U.S. Sen. Jim Inhofe (R-Okla.), chairman of the U.S. Senate Environment and Public Works (EPW) Committee, last week joined Sens. Cory Booker (D-N.J.), Sheldon Whitehouse (D-R.I.), and Mike Crapo (R-Idaho) in introducing S. 2795, Nuclear Energy Innovation and Modernization Act, a bill to modernize the Nuclear Regulatory Commission (NRC) by establishing new transparency and accountability measures to the NRC’s budget and fee programs as well as to develop the regulatory framework necessary to enable the licensing of advanced nuclear reactors.

 

“Our traditional nuclear power plants have provided our country with safe, reliable, clean, and affordable energy for decades,” Inhofe said. “While most of these plants will continue to operate for years to come, we must look to the future.  Existing plants and advanced reactors both need a modern structure for NRC fees that ensures resources are available to support efficient and timely decision making by the NRC.  But advanced reactors need something more – a predictable NRC review process that recognizes NRC’s one-size-fits-all framework was never designed to handle a wide variety of technologies.  The NRC needs to develop a regulatory framework that leaves room for innovators to innovate.  Our bill authorizes NRC to do just that.”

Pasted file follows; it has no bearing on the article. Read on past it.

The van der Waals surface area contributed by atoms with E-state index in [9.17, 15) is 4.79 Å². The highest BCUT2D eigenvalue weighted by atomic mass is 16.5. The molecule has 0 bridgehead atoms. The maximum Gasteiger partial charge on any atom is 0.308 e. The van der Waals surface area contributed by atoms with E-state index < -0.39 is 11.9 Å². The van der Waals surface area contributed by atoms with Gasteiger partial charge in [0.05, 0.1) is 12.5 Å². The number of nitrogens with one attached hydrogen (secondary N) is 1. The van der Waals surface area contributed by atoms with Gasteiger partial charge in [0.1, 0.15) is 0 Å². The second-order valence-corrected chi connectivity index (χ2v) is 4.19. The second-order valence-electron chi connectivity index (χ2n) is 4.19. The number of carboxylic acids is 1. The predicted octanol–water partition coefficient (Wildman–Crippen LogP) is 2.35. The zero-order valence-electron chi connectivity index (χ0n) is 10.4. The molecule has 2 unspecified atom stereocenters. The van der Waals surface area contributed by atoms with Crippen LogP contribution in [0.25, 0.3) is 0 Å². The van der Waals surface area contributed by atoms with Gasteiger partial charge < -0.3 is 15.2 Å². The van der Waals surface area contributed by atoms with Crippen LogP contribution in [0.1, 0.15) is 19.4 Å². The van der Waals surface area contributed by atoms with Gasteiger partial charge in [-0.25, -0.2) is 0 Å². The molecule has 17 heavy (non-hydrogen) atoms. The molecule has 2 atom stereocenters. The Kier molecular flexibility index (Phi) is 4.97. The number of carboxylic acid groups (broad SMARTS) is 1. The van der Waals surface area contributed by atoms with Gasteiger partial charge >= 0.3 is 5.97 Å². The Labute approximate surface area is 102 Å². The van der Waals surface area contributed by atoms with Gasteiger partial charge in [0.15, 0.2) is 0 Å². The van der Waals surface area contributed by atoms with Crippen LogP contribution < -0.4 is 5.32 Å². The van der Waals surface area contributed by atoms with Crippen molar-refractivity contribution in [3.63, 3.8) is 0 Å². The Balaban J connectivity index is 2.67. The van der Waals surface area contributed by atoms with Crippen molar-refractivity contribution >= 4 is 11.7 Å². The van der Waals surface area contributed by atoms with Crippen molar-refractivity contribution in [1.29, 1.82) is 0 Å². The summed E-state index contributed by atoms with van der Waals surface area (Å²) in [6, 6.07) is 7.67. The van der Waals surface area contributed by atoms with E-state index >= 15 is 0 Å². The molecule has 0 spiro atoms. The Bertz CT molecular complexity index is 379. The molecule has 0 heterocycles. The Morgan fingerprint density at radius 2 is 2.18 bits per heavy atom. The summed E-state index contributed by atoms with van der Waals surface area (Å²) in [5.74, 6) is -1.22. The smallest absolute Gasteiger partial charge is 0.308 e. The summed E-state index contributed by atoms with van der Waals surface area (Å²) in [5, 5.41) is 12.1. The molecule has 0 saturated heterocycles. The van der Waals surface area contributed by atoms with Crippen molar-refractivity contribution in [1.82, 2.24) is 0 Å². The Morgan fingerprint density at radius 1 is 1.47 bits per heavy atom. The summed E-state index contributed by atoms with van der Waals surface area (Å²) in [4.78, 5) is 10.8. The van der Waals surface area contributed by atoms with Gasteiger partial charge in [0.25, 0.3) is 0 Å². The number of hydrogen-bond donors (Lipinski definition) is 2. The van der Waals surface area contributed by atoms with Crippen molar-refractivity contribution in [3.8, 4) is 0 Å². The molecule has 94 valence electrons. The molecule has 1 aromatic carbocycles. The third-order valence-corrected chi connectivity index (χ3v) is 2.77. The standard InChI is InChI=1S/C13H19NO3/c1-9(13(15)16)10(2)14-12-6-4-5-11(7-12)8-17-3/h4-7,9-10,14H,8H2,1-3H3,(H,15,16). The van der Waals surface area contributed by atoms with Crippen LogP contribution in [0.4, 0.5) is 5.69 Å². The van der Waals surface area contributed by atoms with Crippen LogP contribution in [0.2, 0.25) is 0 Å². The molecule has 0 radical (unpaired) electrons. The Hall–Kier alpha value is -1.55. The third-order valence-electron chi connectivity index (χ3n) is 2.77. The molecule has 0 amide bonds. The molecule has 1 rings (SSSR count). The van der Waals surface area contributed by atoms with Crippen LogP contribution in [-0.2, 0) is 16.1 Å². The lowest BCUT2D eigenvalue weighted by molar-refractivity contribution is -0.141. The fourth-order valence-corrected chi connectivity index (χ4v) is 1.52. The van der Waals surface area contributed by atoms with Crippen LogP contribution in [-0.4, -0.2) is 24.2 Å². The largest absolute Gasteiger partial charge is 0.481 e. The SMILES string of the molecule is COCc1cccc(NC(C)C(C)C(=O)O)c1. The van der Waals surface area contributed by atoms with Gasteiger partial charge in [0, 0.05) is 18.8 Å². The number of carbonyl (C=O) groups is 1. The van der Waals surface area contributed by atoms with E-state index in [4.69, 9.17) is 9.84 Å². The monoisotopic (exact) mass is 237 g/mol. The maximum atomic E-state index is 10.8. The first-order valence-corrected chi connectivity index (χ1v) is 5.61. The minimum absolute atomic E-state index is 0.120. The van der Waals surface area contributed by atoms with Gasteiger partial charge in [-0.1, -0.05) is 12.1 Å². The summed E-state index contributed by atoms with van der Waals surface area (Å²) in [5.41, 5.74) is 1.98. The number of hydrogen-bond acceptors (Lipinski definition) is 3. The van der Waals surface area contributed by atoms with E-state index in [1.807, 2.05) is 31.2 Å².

“Clean energy is vital to the health of our environment and the sustainability of our economy from America’s rural communities to our largest cities,” Booker said. “This bill will help provide the regulatory structure needed for safe, advanced nuclear energy to play an important role as we transition to a carbon-free energy future.”

 

“We need to remove barriers to adopting promising low-carbon technology like advanced nuclear reactors to address the serious threats from fossil fuels,” Whitehouse said. “Researchers around the country have been working on advanced nuclear reactors that can supply clean and affordable energy to the grid while possibly solving nuclear waste problems.  Our nuclear regulator needs to be able to adapt to these new technologies and this legislation will give it that flexibility.”

 

“There is bipartisan agreement that using more clean nuclear energy must be part of any forward-looking domestic energy portfolio,” Crapo said. “This measure is important to Idaho because it will help ensure that the work being done at Idaho’s National Lab will have a path through the Nuclear Regulatory Commission and on to the commercial market.  NEIMA pushes the Commission to modernize so that it has the ability to license advanced reactors in a safe, timely, and transparent manner.  It will also bring more openness and accountability to the NRC’s budget and fees, which will help stakeholders in-and-out of government better understand what the agency is doing with its resources.”